Seven Samurai

Seven Samurai (Akira Kurosawa, 1954)

A poor village under attack by bandits recruits seven unemployed samurai to help them defend themselves.

The most popular and known Kurosawa film of all time has just been named the seventeenth best film of all time by the latest Sight and Sound poll (2012). Easily making my top 10 list since I ever saw the damn thing circa ten years ago or so, Akira Kurosawa’s Seven Samurai is the film that set the bar of the action genre. Blending the period drama, the action genre, and the study on human condition, Kurosawa impressed more than one director over the six decades that the movie is old. Following the impression and the writing of my recent review of the soon to be released on Blu-Ray by Criterion Collection Rashômon, I wanted to give to the great Japanese director the recognition this blog should do to him. There are not that many Kurosawa films reviewed here on Le Mot du Cinephiliaque, in the upcoming weeks I’ll try to correct it and give it a spin it deserve.

A village of rice farmers wants to get rid of the looters that come and steal their crops. To achieve that, they hire a band of seven swordsmen to defend themselves. With a length of three and a half hours the placing and the pacing of the story is pitch perfect. This epic length is used by the Japanese master with great efficiency. There is nothing wasted or overused here, Kurosawa tells his story with a flow that is rarely seen and inserts sheer moments of human relationships.

The whole battle sequence shot in the rain and involving so much action and movement is a real “tour de force”. You have to see it to believe it.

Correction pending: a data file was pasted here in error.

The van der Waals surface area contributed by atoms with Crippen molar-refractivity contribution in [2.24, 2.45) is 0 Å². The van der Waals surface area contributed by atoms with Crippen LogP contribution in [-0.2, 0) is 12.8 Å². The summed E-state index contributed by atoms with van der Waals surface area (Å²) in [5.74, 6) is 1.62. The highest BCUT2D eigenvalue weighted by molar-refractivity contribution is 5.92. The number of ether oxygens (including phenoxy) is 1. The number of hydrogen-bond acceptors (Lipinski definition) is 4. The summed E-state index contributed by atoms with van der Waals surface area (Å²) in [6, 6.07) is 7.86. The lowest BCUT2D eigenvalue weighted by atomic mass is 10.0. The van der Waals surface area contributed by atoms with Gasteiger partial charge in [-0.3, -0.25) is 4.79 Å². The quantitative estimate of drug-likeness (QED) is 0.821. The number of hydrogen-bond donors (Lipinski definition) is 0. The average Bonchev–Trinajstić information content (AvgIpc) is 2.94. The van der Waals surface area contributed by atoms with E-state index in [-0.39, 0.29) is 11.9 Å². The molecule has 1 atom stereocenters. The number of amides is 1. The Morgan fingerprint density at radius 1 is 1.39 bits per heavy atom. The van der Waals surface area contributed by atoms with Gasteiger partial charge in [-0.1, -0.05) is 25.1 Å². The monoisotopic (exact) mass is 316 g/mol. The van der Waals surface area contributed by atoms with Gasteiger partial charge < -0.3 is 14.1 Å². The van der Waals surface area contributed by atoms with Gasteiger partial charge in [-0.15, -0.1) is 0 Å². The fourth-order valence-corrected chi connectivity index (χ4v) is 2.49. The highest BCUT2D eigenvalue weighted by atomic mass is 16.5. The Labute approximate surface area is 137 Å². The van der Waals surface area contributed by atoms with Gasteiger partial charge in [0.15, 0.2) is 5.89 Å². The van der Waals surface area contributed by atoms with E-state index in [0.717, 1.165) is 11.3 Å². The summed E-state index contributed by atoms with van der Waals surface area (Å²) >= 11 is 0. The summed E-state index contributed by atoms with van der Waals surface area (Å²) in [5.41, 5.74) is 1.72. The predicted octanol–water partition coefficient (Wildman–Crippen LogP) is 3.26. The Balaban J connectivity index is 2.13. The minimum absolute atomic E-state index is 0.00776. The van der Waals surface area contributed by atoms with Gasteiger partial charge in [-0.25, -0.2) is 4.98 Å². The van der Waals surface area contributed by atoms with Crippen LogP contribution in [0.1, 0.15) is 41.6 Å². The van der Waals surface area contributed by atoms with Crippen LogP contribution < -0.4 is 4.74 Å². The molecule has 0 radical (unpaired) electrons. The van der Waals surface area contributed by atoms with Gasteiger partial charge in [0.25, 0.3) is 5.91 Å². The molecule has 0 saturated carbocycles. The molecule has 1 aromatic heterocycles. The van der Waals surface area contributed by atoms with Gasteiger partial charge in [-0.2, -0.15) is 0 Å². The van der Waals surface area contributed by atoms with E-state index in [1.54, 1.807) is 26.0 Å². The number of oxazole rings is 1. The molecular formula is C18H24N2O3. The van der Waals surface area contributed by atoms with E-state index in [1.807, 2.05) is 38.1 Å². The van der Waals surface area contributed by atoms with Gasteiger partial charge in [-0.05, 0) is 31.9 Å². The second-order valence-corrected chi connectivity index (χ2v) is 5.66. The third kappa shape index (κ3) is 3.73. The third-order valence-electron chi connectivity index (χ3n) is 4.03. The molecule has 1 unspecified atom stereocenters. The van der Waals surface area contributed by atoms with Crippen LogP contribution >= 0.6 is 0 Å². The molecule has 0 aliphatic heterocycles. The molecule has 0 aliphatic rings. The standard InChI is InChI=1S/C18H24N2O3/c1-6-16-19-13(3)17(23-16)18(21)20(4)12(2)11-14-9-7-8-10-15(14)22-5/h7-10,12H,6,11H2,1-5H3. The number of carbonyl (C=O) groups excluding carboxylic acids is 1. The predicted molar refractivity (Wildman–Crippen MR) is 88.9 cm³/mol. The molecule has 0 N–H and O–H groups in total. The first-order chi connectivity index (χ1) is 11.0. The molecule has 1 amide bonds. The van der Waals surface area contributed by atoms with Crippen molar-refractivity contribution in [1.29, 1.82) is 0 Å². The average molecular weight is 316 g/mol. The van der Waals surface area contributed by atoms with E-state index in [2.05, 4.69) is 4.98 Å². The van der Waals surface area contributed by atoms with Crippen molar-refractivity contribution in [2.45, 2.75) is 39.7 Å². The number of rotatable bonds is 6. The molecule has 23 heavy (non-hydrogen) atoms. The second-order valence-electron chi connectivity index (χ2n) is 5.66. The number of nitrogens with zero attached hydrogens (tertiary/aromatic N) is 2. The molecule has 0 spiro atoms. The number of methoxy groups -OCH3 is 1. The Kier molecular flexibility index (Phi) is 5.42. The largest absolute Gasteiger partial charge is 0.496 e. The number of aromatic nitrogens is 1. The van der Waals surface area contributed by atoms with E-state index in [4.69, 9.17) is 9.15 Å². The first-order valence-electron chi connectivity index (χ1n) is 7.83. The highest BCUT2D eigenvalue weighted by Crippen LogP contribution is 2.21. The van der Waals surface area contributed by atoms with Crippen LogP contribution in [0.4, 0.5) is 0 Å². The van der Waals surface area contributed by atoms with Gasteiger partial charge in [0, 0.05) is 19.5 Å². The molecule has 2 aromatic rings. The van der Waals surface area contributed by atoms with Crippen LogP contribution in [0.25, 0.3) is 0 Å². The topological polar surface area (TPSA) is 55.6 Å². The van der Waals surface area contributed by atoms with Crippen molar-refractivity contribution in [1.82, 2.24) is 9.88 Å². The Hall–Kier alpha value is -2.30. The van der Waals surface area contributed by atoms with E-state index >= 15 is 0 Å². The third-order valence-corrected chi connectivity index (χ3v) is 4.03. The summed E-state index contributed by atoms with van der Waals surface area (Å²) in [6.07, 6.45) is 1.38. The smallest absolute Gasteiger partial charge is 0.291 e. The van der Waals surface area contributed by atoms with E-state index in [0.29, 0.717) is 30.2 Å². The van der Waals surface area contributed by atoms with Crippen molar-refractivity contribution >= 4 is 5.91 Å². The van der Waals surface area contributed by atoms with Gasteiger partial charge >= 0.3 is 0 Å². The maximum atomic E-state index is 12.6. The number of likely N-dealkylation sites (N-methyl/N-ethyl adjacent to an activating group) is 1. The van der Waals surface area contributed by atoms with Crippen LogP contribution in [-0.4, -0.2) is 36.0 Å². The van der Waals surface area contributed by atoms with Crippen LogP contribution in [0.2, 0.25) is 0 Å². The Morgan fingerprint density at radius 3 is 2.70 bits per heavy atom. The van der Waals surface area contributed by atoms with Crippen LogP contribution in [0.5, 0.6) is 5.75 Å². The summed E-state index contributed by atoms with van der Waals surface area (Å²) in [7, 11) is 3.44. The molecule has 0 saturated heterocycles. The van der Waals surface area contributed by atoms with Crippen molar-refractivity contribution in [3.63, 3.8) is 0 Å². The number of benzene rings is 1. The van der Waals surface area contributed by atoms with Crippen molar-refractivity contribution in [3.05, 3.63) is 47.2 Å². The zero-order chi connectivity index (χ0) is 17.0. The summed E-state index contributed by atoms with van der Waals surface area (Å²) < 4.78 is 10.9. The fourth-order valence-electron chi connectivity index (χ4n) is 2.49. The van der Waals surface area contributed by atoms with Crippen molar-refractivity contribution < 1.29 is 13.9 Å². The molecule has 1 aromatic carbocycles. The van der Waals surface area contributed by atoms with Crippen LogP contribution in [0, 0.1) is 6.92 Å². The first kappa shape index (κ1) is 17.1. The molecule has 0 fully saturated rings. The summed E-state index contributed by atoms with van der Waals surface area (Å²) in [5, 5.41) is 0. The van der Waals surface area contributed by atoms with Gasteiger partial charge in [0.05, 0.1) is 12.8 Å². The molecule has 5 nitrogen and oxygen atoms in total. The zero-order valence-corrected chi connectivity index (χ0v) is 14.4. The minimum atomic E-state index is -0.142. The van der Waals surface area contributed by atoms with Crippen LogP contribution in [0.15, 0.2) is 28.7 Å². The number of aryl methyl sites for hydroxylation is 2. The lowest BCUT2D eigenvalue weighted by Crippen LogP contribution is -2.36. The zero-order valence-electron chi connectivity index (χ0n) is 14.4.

There is a lot going on about the outstanding talent of Toshiro Mifune, but the man to observe here is Takashi Shimura as the leader of the magnificent seven. As a father figure and leading presence, Shimura delivers a delightful performance. Even if Japanese acting is an expression of intensity, the entire cast gives a natural aspect to the film.

On a funnier note, the Chevy Chase, Steve Martin, Martin Short feature of Three Amigos is a reference to Kurosawa’s masterpiece. Listing the films that were influenced by Seven Samurai would be an impossible task just to say how it is a cornerstone of Cinema.

Being my favorite Kurosawa since almost a decade, the brilliance and the qualities of Seven Samurai never stop to amaze me. It is a must see and I highly recommend to watch it.


  1. Good review. This is not only my top Kurosawa film, I consider it the best non-English language film ever made. I would have it a lot higher than the Sight and Sound poll did.

    1. Thank you Chip! I think it's one of the 10 best films of all time too!


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